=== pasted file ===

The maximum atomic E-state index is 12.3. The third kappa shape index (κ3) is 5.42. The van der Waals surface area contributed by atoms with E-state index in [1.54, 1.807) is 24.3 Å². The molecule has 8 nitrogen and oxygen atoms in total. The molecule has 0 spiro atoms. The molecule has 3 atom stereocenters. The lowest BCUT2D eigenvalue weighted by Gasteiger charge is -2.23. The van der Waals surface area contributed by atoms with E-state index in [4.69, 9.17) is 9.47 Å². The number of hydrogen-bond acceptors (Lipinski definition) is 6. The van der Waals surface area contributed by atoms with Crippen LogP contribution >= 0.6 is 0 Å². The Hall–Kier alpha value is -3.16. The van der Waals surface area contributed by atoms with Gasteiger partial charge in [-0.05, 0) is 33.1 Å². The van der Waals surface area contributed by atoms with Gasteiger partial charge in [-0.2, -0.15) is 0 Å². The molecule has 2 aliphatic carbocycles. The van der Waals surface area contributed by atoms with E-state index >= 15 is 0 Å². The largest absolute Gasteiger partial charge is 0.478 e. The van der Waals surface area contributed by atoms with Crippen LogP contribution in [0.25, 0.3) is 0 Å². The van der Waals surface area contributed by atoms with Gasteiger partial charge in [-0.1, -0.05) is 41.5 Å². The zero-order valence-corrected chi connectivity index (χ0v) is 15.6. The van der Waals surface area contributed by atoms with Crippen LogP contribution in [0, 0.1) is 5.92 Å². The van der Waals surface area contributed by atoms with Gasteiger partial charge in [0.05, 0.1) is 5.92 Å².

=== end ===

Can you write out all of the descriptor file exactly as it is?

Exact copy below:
The maximum atomic E-state index is 12.3. The third kappa shape index (κ3) is 5.42. The van der Waals surface area contributed by atoms with E-state index in [1.54, 1.807) is 24.3 Å². The molecule has 8 nitrogen and oxygen atoms in total. The molecule has 0 spiro atoms. The molecule has 3 atom stereocenters. The lowest BCUT2D eigenvalue weighted by Gasteiger charge is -2.23. The van der Waals surface area contributed by atoms with E-state index in [4.69, 9.17) is 9.47 Å². The number of hydrogen-bond acceptors (Lipinski definition) is 6. The van der Waals surface area contributed by atoms with Crippen LogP contribution >= 0.6 is 0 Å². The Hall–Kier alpha value is -3.16. The van der Waals surface area contributed by atoms with Gasteiger partial charge in [-0.05, 0) is 33.1 Å². The van der Waals surface area contributed by atoms with Gasteiger partial charge in [-0.2, -0.15) is 0 Å². The molecule has 2 aliphatic carbocycles. The van der Waals surface area contributed by atoms with E-state index >= 15 is 0 Å². The largest absolute Gasteiger partial charge is 0.478 e. The van der Waals surface area contributed by atoms with Crippen LogP contribution in [0.25, 0.3) is 0 Å². The van der Waals surface area contributed by atoms with Gasteiger partial charge in [-0.1, -0.05) is 41.5 Å². The zero-order valence-corrected chi connectivity index (χ0v) is 15.6. The van der Waals surface area contributed by atoms with Crippen LogP contribution in [0, 0.1) is 5.92 Å². The van der Waals surface area contributed by atoms with Gasteiger partial charge in [0.05, 0.1) is 5.92 Å².